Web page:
here to ask Billy Beegle a question or submit a comment
about this month’s Cotton Consultant’s Corner.
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TennArk Crop Service
BS degree in Business Management – University of Arkansas
• Full-time consultant for 28 years
• Partner in TennArk Crop Service with Tim Roberts
for 23 years
• I enjoy spending time with my wife, Gloria, hunting and
fishing and watching NFL football.
In this Q&A interview, Beegle talks about a consultant’s
challenges and rewards in today’s ag environment.
What services do
you offer and how do they contribute to your farmer client’s profitability?
We offer a complete consulting
service, including all
aspects of production from pre-season planning through
harvest. We meet with our growers in the fall or winter to
help plan the upcoming season. We help choose varieties,
then develop herbicide and burndown programs. We help
determine which tillage program best fits a particular field,
such as no-till, minimum till, or conventional tillage. We
take soil samples and develop a fertility program and are
involved with all aspects of production including herbicides,
insecticides, PGRs, irrigation, variable rate applications,
cultivation and harvest preparation. The best way to
stay in business is for our farmers to make a profit. We custom fit
each program to each grower to best serve his individual needs and make
as much profit as possible.
What have you found
to be the best approach to processing information/ technology and sharing
it with your farmer clients?
The amount of information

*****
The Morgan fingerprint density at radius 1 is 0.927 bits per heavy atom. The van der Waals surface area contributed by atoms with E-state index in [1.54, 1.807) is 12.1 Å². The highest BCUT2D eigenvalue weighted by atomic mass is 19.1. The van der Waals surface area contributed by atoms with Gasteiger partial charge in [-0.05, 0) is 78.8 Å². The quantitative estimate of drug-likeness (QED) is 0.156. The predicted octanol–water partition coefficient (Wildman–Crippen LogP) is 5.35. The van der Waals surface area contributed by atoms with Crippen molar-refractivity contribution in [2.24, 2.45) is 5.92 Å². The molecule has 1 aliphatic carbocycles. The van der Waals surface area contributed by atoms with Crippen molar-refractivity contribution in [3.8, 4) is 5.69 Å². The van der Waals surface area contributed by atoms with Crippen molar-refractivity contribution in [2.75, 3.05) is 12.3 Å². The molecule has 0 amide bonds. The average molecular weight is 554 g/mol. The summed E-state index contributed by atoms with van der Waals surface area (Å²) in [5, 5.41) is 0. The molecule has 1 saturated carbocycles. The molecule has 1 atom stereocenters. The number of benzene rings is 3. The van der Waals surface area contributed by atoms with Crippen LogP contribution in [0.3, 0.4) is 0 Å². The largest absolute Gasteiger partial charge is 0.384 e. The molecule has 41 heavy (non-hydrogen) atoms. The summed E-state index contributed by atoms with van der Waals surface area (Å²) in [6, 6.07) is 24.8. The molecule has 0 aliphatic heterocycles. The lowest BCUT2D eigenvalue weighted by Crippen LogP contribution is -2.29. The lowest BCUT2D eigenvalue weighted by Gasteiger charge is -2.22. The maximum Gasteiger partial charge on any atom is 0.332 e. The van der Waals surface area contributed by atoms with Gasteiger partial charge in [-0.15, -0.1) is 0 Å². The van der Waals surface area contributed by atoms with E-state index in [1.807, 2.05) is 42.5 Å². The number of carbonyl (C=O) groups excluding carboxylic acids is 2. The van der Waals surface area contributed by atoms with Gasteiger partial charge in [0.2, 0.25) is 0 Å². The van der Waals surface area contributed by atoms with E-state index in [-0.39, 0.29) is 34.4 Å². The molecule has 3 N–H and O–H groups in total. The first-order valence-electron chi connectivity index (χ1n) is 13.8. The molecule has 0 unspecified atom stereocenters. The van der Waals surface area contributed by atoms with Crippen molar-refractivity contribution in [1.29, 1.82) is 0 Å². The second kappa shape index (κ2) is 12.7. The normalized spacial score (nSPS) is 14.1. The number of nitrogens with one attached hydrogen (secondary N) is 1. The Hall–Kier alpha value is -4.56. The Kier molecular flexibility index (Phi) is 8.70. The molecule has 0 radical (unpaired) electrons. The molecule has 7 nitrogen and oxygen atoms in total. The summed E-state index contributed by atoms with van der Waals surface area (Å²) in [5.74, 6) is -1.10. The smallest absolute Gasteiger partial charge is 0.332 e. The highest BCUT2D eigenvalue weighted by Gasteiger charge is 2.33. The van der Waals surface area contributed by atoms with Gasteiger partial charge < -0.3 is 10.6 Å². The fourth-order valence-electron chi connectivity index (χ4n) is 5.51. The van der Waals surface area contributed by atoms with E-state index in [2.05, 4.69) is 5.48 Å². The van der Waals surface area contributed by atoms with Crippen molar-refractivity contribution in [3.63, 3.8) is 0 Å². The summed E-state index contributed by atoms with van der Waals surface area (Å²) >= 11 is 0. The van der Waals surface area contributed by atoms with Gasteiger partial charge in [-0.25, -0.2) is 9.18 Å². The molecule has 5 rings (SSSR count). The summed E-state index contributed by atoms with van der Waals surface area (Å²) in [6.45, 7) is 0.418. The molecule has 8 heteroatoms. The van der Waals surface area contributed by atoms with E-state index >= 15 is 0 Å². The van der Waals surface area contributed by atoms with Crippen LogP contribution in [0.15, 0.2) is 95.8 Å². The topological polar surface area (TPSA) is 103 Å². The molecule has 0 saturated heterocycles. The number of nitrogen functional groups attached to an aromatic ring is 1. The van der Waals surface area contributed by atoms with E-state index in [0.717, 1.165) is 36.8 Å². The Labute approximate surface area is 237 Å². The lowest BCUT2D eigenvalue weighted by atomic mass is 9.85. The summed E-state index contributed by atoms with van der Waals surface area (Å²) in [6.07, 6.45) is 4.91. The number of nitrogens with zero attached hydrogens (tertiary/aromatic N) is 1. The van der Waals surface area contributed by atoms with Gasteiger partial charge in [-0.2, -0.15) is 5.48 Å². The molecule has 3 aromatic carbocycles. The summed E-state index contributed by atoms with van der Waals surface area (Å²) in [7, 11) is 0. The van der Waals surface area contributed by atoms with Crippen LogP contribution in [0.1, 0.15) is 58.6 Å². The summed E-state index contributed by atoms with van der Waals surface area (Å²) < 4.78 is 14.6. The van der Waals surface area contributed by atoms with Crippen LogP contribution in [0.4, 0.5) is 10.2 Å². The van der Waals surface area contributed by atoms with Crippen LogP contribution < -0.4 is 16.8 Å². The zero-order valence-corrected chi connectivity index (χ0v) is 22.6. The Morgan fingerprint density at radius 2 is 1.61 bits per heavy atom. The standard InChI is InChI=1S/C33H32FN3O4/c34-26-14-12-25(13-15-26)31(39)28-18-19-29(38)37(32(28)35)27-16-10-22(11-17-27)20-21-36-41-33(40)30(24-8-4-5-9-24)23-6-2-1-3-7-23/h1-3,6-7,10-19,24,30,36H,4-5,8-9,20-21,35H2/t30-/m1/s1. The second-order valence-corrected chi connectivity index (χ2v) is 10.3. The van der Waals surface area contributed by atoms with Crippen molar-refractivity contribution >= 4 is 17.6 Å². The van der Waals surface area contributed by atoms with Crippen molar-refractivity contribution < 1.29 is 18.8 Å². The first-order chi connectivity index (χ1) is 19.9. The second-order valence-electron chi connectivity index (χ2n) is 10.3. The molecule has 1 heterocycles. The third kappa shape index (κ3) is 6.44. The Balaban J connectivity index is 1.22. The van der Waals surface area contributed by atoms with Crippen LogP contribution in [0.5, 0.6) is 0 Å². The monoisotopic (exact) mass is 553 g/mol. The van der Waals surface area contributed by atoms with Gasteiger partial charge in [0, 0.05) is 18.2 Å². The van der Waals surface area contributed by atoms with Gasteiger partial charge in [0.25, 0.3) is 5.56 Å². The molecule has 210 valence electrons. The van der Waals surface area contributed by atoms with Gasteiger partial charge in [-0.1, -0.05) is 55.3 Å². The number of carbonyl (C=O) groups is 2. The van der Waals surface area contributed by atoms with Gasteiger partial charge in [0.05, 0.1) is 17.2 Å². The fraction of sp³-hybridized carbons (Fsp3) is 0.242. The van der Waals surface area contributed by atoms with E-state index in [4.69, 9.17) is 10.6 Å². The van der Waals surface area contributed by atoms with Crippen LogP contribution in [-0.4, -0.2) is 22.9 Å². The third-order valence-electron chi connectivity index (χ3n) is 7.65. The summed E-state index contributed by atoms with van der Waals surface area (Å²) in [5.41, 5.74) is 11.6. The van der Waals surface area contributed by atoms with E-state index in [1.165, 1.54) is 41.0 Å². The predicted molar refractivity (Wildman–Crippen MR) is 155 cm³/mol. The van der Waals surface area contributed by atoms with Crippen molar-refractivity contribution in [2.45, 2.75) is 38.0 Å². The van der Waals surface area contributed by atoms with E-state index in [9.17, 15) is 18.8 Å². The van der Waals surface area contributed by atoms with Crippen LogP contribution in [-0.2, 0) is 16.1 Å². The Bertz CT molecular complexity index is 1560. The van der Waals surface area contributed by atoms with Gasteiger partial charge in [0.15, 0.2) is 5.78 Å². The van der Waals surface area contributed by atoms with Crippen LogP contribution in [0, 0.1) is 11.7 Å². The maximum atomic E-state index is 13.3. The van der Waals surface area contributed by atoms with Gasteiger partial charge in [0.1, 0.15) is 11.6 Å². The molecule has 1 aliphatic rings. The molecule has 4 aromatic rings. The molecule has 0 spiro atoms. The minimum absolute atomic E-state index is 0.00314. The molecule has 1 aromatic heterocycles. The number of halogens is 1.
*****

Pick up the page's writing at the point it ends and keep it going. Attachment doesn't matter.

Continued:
a grower has to choose from
can be overwhelming at times. Part of my job is to sort
through the clutter to determine what is important, and
what is just hype. We have to evaluate the new products, varieties and
techniques on a small scale before we can recommend them on a larger
basis. We are constantly assessing new ideas and products, some of which
prove to be profitable, some are not. We obtain information from university
and extension data, as well as company trials and independent consultant
trials. I enjoy discussing new ideas with my fellow consultants from
all over the Mid-South to learn from their experiences as well.
How would you describe
the future role of the cotton consultant?
The role of the cotton consultant
may be more important in the future than it is now. Farmers continue
to farm more acres with fewer people. I see this trend continuing, at
least until glyphosate-resistant pigweeds show up. I have asked all
of my farmers how many acres of cotton they could farm if we have to
go back to the old way of farming. Most have answered, “It can’t
be done.” I know we can do it if necessary but not on the number
of acres we farm now. I am also concerned with the speed the new varieties
are pushed at us every year. Many varieties are sold with very limited
testing or verification, so we have to do our evaluations very quickly
to determine which ones fit our area.
What has been the
most rewarding part of your profession?
The most rewarding part of
my profession is the relationships I have formed with my farmers. No
matter how bleak the situation seems to be, they always think things
will turn out all right. Whenever they get a little down, I cheer them
up. Whenever I get a little down, they cheer me up! I also enjoy watching
the crop progress from a seed in the bag, through the different stages
of production, all the way through until what will hopefully be a bountiful